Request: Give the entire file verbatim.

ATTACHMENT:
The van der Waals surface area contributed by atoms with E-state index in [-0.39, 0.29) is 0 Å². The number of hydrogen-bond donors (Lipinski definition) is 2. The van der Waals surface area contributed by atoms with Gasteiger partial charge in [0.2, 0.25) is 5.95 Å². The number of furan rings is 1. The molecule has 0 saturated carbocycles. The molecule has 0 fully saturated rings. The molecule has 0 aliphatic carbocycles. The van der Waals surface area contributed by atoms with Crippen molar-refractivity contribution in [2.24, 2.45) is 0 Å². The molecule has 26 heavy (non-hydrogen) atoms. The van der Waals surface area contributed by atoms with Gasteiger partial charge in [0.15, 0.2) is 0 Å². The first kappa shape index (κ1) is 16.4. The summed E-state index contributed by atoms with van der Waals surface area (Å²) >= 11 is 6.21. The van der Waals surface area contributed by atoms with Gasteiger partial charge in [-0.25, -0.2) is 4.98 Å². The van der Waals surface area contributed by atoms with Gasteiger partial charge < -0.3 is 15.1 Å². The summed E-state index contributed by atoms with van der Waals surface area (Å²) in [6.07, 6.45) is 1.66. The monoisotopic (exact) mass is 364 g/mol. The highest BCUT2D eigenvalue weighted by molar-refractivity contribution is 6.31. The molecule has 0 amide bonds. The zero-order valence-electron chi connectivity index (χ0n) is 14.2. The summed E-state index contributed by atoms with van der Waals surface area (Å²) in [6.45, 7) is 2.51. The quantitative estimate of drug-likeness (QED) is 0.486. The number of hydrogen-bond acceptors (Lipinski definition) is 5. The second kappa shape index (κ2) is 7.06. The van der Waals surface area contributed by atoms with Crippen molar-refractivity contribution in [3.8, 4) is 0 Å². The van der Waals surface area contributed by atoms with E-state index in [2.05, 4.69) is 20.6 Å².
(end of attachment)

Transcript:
The van der Waals surface area contributed by atoms with E-state index in [-0.39, 0.29) is 0 Å². The number of hydrogen-bond donors (Lipinski definition) is 2. The van der Waals surface area contributed by atoms with Gasteiger partial charge in [0.2, 0.25) is 5.95 Å². The number of furan rings is 1. The molecule has 0 saturated carbocycles. The molecule has 0 fully saturated rings. The molecule has 0 aliphatic carbocycles. The van der Waals surface area contributed by atoms with Crippen molar-refractivity contribution in [2.24, 2.45) is 0 Å². The molecule has 26 heavy (non-hydrogen) atoms. The van der Waals surface area contributed by atoms with Gasteiger partial charge in [0.15, 0.2) is 0 Å². The first kappa shape index (κ1) is 16.4. The summed E-state index contributed by atoms with van der Waals surface area (Å²) >= 11 is 6.21. The van der Waals surface area contributed by atoms with Gasteiger partial charge in [-0.25, -0.2) is 4.98 Å². The van der Waals surface area contributed by atoms with Gasteiger partial charge < -0.3 is 15.1 Å². The summed E-state index contributed by atoms with van der Waals surface area (Å²) in [6.07, 6.45) is 1.66. The monoisotopic (exact) mass is 364 g/mol. The highest BCUT2D eigenvalue weighted by molar-refractivity contribution is 6.31. The molecule has 0 amide bonds. The zero-order valence-electron chi connectivity index (χ0n) is 14.2. The summed E-state index contributed by atoms with van der Waals surface area (Å²) in [6.45, 7) is 2.51. The quantitative estimate of drug-likeness (QED) is 0.486. The number of hydrogen-bond acceptors (Lipinski definition) is 5. The second kappa shape index (κ2) is 7.06. The van der Waals surface area contributed by atoms with Crippen molar-refractivity contribution in [3.8, 4) is 0 Å². The van der Waals surface area contributed by atoms with E-state index in [2.05, 4.69) is 20.6 Å².